Does limited attention constrain investors’ acquisition of firm-specific information?
Journal of Business Finance & Accounting, 41(9) & (10), 1361–1392, November/December 2014, 0306-686X
Yi Dong and Chenkai Ni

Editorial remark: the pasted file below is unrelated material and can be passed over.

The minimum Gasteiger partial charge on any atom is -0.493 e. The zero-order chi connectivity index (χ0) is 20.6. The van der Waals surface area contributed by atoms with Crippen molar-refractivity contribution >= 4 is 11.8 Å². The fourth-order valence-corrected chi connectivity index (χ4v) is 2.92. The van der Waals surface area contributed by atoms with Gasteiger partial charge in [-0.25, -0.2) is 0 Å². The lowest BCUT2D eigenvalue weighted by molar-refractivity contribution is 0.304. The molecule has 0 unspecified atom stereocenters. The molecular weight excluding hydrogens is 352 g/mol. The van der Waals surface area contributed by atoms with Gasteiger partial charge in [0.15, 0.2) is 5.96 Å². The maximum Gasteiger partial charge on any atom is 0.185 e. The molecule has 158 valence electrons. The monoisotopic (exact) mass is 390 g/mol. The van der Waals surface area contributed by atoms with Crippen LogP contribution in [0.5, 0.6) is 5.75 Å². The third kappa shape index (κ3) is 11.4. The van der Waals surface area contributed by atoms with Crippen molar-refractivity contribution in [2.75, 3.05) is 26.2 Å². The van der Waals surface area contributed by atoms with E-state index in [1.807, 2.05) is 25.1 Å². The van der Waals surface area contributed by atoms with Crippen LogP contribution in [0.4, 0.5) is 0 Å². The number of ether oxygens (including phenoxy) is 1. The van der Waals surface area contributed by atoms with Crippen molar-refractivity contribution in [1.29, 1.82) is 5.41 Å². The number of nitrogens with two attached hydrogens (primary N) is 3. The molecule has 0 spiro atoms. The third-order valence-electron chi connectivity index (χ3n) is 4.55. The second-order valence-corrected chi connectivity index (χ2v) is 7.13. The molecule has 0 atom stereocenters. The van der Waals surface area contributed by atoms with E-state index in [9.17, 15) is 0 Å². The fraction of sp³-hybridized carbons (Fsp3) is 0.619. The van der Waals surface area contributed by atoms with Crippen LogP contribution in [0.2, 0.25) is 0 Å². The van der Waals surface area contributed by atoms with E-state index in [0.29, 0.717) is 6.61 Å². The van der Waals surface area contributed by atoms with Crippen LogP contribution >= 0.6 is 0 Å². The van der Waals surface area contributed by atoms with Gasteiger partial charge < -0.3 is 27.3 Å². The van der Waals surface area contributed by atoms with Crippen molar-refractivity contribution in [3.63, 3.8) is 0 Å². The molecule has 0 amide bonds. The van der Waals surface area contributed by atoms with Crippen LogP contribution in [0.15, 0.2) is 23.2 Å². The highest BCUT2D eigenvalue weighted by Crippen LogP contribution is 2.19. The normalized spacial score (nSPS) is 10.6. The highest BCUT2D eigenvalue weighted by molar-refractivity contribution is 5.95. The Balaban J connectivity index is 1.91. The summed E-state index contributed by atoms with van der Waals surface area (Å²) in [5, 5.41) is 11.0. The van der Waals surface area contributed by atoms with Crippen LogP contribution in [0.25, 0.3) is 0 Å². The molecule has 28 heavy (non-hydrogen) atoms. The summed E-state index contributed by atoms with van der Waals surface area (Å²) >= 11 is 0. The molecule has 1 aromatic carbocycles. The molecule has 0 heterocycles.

According to the framework outlined in Peng and Xiong (2006), attention-constrained investors tend to process more market- and sector-level information. We empirically test this theory. We find that firms with higher media coverage have lower contemporaneous stock return synchronicity. Such an effect is robust to analyses within size deciles, inclusion of firm fixed effects, estimation using a matched sample, and a two-stage least squares approach. The effect becomes less pronounced during the financial crisis period when both the quantity and quality of firm-specific information decrease. Further, the attention from media coverage has a spill-over effect on the firm’s industry peers without media coverage. Finally, investors of firms with higher media coverage are more efficient in incorporating future firm performance into current stock prices. Collectively, our findings support the theory in Peng and Xiong (2006) that investors increase their acquisition of firm-specific information when a firm captures their attention.